Vanity sizing

From Wikipedia, the free encyclopedia

Vanity sizing, or size inflation, is the phenomenon of ready-to-wear clothing of the same nominal size becoming bigger in physical size over time.[1][2][3] This has been documented primarily in the United States and the United Kingdom.[4] The use of US standard clothing sizes by manufacturers as the official guidelines for clothing sizes was abandoned in 1983.[5][6] In the United States, although clothing size standards exist (i.e., ASTM), most companies do not use them any longer.[2]

Size inconsistency has existed since at least 1937. In Sears' 1937 catalog, a size 14 dress had a bust size of 32 inches (81 cm). In 1967, the same bust size was a size 8. In 2011, it was a size 0.[7] Some argue that vanity sizing is designed to satisfy wearers' wishes to appear thin and feel better about themselves.[2][3] This works by adhering to the theory of compensatory self-enhancement, as vanity sizing promotes a more positive self-image of one upon seeing a smaller label.[5]

Designer Nicole Miller introduced size 0 because of its strong California presence and to satisfy the request of many Asian customers. Her brand introduced subzero sizes for naturally petite women.[2] However, the increasing size of clothing with the same nominal size caused Nicole Miller to introduce size 0, 00, or subzero sizes.[2]

The UK's Chief Medical Officer has suggested that vanity sizing has contributed to the normalisation of obesity in society.[8]

In 2003, a study that measured over 1,000 pairs of women's pants found that pants from more expensive brands tended to be smaller than those from cheaper brands with the same nominal size.[9]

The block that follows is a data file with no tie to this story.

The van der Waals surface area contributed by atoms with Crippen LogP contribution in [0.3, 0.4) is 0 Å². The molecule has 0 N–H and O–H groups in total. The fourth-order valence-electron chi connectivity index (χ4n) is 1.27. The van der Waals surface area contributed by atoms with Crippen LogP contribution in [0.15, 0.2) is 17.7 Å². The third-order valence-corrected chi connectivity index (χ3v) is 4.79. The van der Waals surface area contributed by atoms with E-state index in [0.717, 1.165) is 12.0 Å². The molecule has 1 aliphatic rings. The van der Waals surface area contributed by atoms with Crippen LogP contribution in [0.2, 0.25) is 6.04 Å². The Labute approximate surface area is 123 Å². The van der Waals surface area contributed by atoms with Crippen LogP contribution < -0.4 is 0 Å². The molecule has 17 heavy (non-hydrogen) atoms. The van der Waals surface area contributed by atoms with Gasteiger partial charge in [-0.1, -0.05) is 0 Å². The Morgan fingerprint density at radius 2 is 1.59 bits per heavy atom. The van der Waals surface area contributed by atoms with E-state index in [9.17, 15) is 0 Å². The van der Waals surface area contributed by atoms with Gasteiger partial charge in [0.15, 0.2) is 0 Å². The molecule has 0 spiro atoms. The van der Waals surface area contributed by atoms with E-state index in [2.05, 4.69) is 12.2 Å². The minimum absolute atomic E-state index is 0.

US pattern sizing measurements: 1931–2015[edit]

Pattern sizes – Du Barry / Woolworth (1931–1955)[10]
5 ft 3 in–5 ft 6 in tall, average: bust (3 in < hips), waist (9 in < hips)
Dimension/size 10 11 12 13 14 15 16 18 20 40
Bust 28 29 30 31 32 33 34 36 38 40
Waist 23 23.5 24 25 26 27 28 30 32 34
Hip 31 32 33 34 35 36 37 39 41 43
Pattern sizes – McCalls (1947)[11]
5 ft 3 in–5 ft 6 in tall, average: bust (3 in < hips), waist (8-9 in < hips)
Dimension/size 12 14 16 18 20 40 42 44 46
Bust 30 32 34 36 38 40 42 44 46
Waist 25 26+12 28 30 32 34 38 38 40
Hip 33 35 37 39 41 43 45 47 49
Pattern sizes – DuBarry / Woolworth (1956–1967)[10]
5 ft 3 in–5 ft 6 in tall, average: bust (2 in < hips), waist (9–10 in < hips)
Dimension/size 9 10 11 12 13 14 15 16 18 20
Bust 30.5 31 31.5 32 33 34 35 36 38 40
Waist 23.5 24 24.5 25 25.5 26 27 28 30 32
Hip 32.5 33 33.5 34 35 36 37 38 40 42
Pattern sizes – DuBarry / Woolworth (1968–present)[10]
5 ft 3 in–5 ft 6 in tall, average: bust (2 in < hips), waist (9 in–10 in < hips)
Dimension/size 4 6 8 10 12 14 16 18 20 22 24
Bust 29.5 30.5 31.5 32.5 34 36 38 40 42 44 46
Waist 22 23 24 25 26.5 28 30 32 34 37 39
Hip 31.5 32.5 33.5 34.5 36 38 40 42 44 46 48

US misses standard sizing measurements: 1958–2011[edit]

Misses' sizes (CS 215-58)[12] (1958)
5 ft 3 in–5 ft 6 in tall, regular hip
Dimension/size 8 10 12 14 16 18 20 22
Bust 31 32+12 34 35+12 37 39 41 43
Waist 23+12 24+12 25+12 27 28+12 30+12 32+12 34+12
Hip 32+12 34 36 38 40 42 44 46
Misses' sizes (PS 42-70)[13] (1970)
5 ft 2+12 in–5 ft 6+12 in tall, average bust, average back
Dimension/size 6 8 10 12 14 16 18 20 22
Bust 31+12 32+12 33+12 35 36+12 38 40 42 44
Waist 22+12 23+12 24+12 26 27+12 29 31 33 35
Hip 33+12 34+12 35+12 37 38+12 40 42 44 46
Back-waist length 14+12 15 15+14 15+12 15+34 16 16+14 16+12 16+34
Misses' sizes (ASTM D5585 95(R2001)) (1995, revised 2001)
5 ft 3+12 in–5 ft 8 in tall
Dimension/size 2 4 6 8 10 12 14 16 18 20
Bust 32 33 34 35 36 37+12 39 40+12 42+12 44+12
Waist 24 25 26 27 28 29+12 31 32+12 34+12 36+12
Hip 34+12 35+12 36+12 37+12 38+12 40 41+12 43 45 47
Misses' sizes (ASTM D5585 11e1)[14] (2011)
5 ft 5+12 in tall
Dimension/size 00 0 2 4 6 8 10 12 14 16 18 20